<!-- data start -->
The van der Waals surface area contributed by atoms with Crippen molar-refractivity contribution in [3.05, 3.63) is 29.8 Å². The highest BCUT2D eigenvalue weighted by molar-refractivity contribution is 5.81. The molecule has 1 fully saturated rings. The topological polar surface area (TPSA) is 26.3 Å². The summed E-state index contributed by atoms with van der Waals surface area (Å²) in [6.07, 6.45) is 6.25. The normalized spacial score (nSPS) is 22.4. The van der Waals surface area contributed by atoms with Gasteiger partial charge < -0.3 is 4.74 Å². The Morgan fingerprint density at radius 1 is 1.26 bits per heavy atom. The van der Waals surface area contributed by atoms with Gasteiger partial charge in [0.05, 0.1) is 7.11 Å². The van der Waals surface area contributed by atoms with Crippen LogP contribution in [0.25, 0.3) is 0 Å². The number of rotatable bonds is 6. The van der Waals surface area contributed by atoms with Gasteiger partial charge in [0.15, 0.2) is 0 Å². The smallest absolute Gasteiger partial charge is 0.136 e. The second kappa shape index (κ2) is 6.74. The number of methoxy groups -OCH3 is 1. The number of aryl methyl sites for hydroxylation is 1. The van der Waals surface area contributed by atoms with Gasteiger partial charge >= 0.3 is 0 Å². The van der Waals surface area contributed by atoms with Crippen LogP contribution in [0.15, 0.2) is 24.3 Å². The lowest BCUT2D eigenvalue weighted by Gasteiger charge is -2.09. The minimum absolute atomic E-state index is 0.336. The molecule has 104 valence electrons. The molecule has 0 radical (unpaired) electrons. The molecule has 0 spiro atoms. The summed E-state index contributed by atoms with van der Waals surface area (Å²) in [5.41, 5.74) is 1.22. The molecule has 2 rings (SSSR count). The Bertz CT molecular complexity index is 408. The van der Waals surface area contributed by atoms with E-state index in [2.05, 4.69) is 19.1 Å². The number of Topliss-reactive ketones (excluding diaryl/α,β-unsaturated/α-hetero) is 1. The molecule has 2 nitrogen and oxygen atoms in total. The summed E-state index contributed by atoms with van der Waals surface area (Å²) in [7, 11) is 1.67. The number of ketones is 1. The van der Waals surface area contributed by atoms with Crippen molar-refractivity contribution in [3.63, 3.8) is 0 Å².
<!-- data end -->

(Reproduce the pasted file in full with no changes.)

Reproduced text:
The van der Waals surface area contributed by atoms with Crippen molar-refractivity contribution in [3.05, 3.63) is 29.8 Å². The highest BCUT2D eigenvalue weighted by molar-refractivity contribution is 5.81. The molecule has 1 fully saturated rings. The topological polar surface area (TPSA) is 26.3 Å². The summed E-state index contributed by atoms with van der Waals surface area (Å²) in [6.07, 6.45) is 6.25. The normalized spacial score (nSPS) is 22.4. The van der Waals surface area contributed by atoms with Gasteiger partial charge < -0.3 is 4.74 Å². The Morgan fingerprint density at radius 1 is 1.26 bits per heavy atom. The van der Waals surface area contributed by atoms with Gasteiger partial charge in [0.05, 0.1) is 7.11 Å². The van der Waals surface area contributed by atoms with Crippen LogP contribution in [0.25, 0.3) is 0 Å². The number of rotatable bonds is 6. The van der Waals surface area contributed by atoms with Gasteiger partial charge in [0.15, 0.2) is 0 Å². The smallest absolute Gasteiger partial charge is 0.136 e. The second kappa shape index (κ2) is 6.74. The number of methoxy groups -OCH3 is 1. The number of aryl methyl sites for hydroxylation is 1. The van der Waals surface area contributed by atoms with Gasteiger partial charge >= 0.3 is 0 Å². The van der Waals surface area contributed by atoms with Crippen LogP contribution in [0.15, 0.2) is 24.3 Å². The lowest BCUT2D eigenvalue weighted by Gasteiger charge is -2.09. The minimum absolute atomic E-state index is 0.336. The molecule has 104 valence electrons. The molecule has 0 radical (unpaired) electrons. The molecule has 0 spiro atoms. The summed E-state index contributed by atoms with van der Waals surface area (Å²) in [5.41, 5.74) is 1.22. The molecule has 2 rings (SSSR count). The Bertz CT molecular complexity index is 408. The van der Waals surface area contributed by atoms with E-state index in [2.05, 4.69) is 19.1 Å². The number of Topliss-reactive ketones (excluding diaryl/α,β-unsaturated/α-hetero) is 1. The molecule has 2 nitrogen and oxygen atoms in total. The summed E-state index contributed by atoms with van der Waals surface area (Å²) in [7, 11) is 1.67. The number of ketones is 1. The van der Waals surface area contributed by atoms with Crippen molar-refractivity contribution in [3.63, 3.8) is 0 Å².